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Holocaust survivors share their stories with D-M

U.S. Air Force Col. Scott Campbell, 355th Fighter Wing commander, lights a candle during a Holocaust remembrance ceremony at Davis-Monthan Air Force Base, Ariz., April 24, 2017. The ceremony was held to honor the 6 million Jews and millions of others that lost their lives during the Holocaust. (U.S. Air Force photo by Airman 1st Class Giovanni Sims)

U.S. Air Force Col. Scott Campbell, 355th Fighter Wing commander, lights a candle during a Holocaust remembrance ceremony at Davis-Monthan Air Force Base, Ariz., April 24, 2017. The ceremony was held to honor the 6 million Jews and millions of others that lost their lives during the Holocaust. (U.S. Air Force photo by Airman 1st Class Giovanni Sims)

Annique Dveirin, Holocaust survivor, releases a butterfly during a Holocaust remembrance ceremony at Davis-Monthan Air Force Base, Ariz., April 24, 2017. The butterflies were released to signify hope, transformation and freedom. (U.S. Air Force photo by Airman 1st Class Giovanni Sims)

Annique Dveirin, Holocaust survivor, releases a butterfly during a Holocaust remembrance ceremony at Davis-Monthan Air Force Base, Ariz., April 24, 2017. The butterflies were released to signify hope, transformation and freedom. (U.S. Air Force photo by Airman 1st Class Giovanni Sims)

Sidney Finkel, Holocaust survivor, is presented with a memento of appreciation during a Holocaust remembrance ceremony at Davis-Monthan Air Force Base, Ariz., April 24, 2017. Airmen at D-M AFB were invited to listen to personal stories from Holocaust survivors and to participate in a candle lighting to memorialize the millions of lives lost during the genocide. (U.S. Air Force photo by Airman 1st Class Giovanni Sims)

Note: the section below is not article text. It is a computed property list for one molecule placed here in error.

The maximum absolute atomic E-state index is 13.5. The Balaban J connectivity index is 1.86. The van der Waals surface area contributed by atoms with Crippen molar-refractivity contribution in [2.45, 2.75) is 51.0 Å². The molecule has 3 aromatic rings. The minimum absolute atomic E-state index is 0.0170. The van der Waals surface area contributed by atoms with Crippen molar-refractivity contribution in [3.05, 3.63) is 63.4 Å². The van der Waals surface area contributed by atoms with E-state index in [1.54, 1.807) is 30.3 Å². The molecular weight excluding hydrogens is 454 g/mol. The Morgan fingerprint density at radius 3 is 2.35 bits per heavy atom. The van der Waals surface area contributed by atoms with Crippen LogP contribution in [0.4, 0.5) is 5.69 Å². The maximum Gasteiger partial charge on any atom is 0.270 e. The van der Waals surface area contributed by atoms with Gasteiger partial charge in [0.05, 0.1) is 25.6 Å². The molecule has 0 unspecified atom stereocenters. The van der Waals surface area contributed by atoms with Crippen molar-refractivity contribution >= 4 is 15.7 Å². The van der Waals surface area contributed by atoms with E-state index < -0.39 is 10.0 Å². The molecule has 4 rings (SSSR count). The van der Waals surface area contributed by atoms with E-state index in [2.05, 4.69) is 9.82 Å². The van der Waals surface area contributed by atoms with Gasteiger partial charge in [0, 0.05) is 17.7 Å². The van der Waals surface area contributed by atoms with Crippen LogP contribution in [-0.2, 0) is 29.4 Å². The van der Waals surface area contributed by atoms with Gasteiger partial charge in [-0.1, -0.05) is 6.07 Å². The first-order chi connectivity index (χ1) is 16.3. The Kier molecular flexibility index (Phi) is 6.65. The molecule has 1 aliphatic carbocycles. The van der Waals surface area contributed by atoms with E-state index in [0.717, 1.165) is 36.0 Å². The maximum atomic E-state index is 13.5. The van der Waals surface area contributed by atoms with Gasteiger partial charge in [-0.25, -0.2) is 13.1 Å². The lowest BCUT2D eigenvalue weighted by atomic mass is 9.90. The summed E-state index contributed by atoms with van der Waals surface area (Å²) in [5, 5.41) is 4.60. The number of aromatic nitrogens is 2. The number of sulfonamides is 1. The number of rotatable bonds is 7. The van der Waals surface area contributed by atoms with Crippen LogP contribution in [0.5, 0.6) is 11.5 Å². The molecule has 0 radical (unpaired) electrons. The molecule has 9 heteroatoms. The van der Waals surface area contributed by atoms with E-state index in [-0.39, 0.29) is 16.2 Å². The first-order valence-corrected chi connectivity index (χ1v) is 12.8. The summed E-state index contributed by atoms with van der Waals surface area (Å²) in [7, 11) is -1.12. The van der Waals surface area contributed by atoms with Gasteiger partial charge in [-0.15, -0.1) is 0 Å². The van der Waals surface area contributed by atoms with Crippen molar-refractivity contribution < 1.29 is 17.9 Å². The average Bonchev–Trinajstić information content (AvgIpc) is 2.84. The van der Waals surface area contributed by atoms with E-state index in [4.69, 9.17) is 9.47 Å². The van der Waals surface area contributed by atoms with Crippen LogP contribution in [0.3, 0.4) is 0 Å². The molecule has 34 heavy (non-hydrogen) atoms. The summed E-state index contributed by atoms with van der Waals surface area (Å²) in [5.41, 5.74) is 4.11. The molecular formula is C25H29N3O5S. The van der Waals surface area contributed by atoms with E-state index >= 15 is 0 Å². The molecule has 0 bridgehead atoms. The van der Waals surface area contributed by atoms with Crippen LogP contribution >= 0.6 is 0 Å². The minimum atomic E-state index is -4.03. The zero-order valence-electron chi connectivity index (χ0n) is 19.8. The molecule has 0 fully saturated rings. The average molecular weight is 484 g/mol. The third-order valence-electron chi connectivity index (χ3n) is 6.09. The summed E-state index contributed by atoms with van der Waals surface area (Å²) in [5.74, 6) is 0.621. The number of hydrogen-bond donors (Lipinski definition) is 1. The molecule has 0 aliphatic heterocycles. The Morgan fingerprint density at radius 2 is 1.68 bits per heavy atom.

Sidney Finkel, Holocaust survivor, is presented with a memento of appreciation during a Holocaust remembrance ceremony at Davis-Monthan Air Force Base, Ariz., April 24, 2017. Airmen at D-M AFB were invited to listen to personal stories from Holocaust survivors and to participate in a candle lighting to memorialize the millions of lives lost during the genocide. (U.S. Air Force photo by Airman 1st Class Giovanni Sims)

Wanda Wolosky, Holocaust survivor, lights a candle during a Holocaust remembrance ceremony at Davis-Monthan Air Force Base, Ariz., April 24, 2017. The ceremony was held to honor the 6 million Jews and millions of others that lost their lives during the Holocaust. (U.S. Air Force photo by Airman 1st Class Giovanni Sims)

Wanda Wolosky, Holocaust survivor, lights a candle during a Holocaust remembrance ceremony at Davis-Monthan Air Force Base, Ariz., April 24, 2017. The ceremony was held to honor the 6 million Jews and millions of others that lost their lives during the Holocaust. (U.S. Air Force photo by Airman 1st Class Giovanni Sims)

DAVIS-MONTHAN AIR FORCE BASE, Ariz. --

Five Holocaust survivors shared their stories during the annual Holocaust Remembrance Day Ceremony at the Desert Dove Chapel here, April 24.

The ceremony invited Airmen to listen to personal stories of Holocaust survivors, and to participate in a candle lighting to memorialize the 6 million Jews and millions of others that lost their lives during the genocide.

Annique Dveirin, Holocaust survivor, recalled her parents’ hardship while Germans occupied her hometown in Poland during World War II.

"I was about four years old when my parents gave me to a lovely Polish woman who was Catholic," Dveirin said. "My father thankfully survived the war. We moved to Bielsko-Biała in southern Poland and many cities in France, where I stayed in different orphanages while he worked before we came to the United States in 1951.”

Annique Dveirin had a false identity during the war, and made it from Poland to France, then to the U.S., where she became a French and English language teacher, as well as a speaker for other Holocaust observance ceremonies.

This ceremony concluded with a reading of "The Butterfly" by Pavel Friedmann, a Jewish Czechoslovakian who died in the Auschwitz concentration camp. During the reading, butterflies were released to signify hope, transformation and freedom.

"The butterflies represented those who knew they were not going to survive," said Tech. Sgt. Megan Smith, 355th Fighter Wing Equal Opportunity superintendent. "That even though their bodies were not going to make it, their souls would live on forever in another form."